The most conservative calculations in 1999 estimated that there would be no fewer than 203 American defunct malls with a combined outstanding debt of over $2 billion and projected redevelopment costs of over $11 billion by 2004. In 2001, of the 2,000 American regional malls, it was estimated that nearly 20% were defunct malls or in danger of becoming so.[3]

Examples of greyfield malls in American cities are the Central City Mall in San Bernardino, California; the Prestonwood Town Center in Dallas, Texas; the Maple Hill Pavilion in Kalamazoo, Michigan; and the Lafayette Plaza in Bridgeport, Connecticut.[4]

Characteristics (US)[edit]

An average site size of 45 acres (18 ha). These sites are both smaller and less connected to the regional transportation system than those housing America's best-performing malls, which average over 70 acres (28 ha) in size, with freeway visibility and direct ramp access.[3]

Located in established neighborhoods and shopping districts and on suburban arterials with bus service, many are already bus hubs.[3]

They have formidable competition; on average, greyfield malls have 2.3 million square feet (210,000 m2) million square feet of competing retail space in 22 other centers within 5 miles (8.0 km). They are often older and smaller than the most successful malls in their region.[3]

Conventional renovations will not be sufficient to breathe new life into many properties. A facelift will do little to help. A new anchor store, depending on the center's position in the market, may not do much either.[3]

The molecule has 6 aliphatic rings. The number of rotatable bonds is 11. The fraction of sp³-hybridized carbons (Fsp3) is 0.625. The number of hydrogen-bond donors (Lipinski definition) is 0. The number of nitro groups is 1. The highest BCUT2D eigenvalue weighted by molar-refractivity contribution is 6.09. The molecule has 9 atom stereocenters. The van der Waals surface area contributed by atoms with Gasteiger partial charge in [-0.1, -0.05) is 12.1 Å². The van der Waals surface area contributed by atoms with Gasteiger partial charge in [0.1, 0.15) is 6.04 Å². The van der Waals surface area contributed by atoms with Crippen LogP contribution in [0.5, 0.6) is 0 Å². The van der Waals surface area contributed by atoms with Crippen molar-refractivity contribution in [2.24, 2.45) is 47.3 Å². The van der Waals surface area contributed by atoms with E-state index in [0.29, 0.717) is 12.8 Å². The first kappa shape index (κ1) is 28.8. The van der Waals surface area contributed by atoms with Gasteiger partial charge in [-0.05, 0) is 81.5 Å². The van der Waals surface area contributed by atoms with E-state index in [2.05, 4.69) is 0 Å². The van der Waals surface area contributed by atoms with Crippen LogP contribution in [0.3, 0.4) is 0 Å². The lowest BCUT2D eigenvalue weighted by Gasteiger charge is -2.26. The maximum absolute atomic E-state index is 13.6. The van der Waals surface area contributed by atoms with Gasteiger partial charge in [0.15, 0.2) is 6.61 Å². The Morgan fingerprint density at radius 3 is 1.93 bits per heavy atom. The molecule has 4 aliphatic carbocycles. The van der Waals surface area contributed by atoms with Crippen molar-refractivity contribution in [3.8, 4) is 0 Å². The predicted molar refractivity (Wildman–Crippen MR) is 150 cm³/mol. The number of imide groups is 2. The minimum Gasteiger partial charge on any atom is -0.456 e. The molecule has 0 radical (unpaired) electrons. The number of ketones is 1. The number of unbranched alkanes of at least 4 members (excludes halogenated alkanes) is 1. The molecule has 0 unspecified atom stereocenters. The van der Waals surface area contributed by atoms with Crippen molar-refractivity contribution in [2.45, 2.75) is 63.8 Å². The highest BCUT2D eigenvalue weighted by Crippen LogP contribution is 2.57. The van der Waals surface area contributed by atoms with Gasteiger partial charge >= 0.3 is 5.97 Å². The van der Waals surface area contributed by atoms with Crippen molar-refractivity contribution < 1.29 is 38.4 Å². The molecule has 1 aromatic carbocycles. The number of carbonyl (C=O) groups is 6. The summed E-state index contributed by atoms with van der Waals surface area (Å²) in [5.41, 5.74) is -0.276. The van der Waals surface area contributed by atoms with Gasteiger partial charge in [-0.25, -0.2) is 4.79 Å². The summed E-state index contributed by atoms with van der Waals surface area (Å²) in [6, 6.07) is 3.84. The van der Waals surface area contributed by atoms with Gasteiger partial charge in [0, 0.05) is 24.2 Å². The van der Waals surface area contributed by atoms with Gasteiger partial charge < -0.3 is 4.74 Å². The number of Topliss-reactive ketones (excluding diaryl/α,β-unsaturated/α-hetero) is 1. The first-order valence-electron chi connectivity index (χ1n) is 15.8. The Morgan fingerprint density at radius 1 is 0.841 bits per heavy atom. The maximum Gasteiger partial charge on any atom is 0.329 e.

Factors for US Mall redevelopment[edit]

Critical factors necessary for the redevelopment of a greyfield site include the following:[3]

  • Market conditions
  • Ownership and anchor tenant status
  • Site and location factors
  • Municipal and community capacity
  • Developer and lender capacity

Lessons from successful US Greyfield transformations are based on the case studies conducted by the Congress for New Urbanism. These sites were the Paseo Colorado development in Pasadena, California; the City Place development in Long Beach, California; the Belmar development in Lakewood, Colorado; the Downtown Park Forest development in Park Forest, Illinois; the Mizner Park development in Boca Raton, Florida; and the Winter Park Village development in Winter Park, Florida. The lessons learned in this study were:[3]

  • Incorporate features that will maximize environmental benefits.
  • Explore major physical changes.
  • Use car parking carefully.
  • Incorporate public amenities that add value and distinguish the development.
  • Include civic and institutional activities.
  • Expect a lengthy pre-development period and prepare for complications.
  • Establish a high standard for urban design.
  • Market the new concept.
  • Develop mixed-uses that can thrive independently.
  • Patient money is the best fit for town center projects.


  1. ^ Moore, Robbie (26 February 2013). "The Death of the American Mall and the Rebirth of PublicSpace". The International. The International, Inc. Retrieved 4 December 2019.
  2. ^ Gamble, Michael; LeBlanc, W. Jude (2004). "Incremental Urbanism: The Auto and Pedestrian Reconsidered in Greyfield Reclamation — Atlanta, Georgia" (PDF). Incremental Urbanism. 16 (3): 1.
  3. ^ a b c d e f g h Congress for the New Urbanism. "Malls into Mainstreets: An In-Depth Guide to Transforming Dead Malls into Communities" (PDF). Congress for the New Urbanism. Archived from the original (PDF) on 7 July 2014. Retrieved 9 January 2014.
  4. ^ Blackbird, Peter. "Dead Mall Stories". Retrieved 4 December 2019.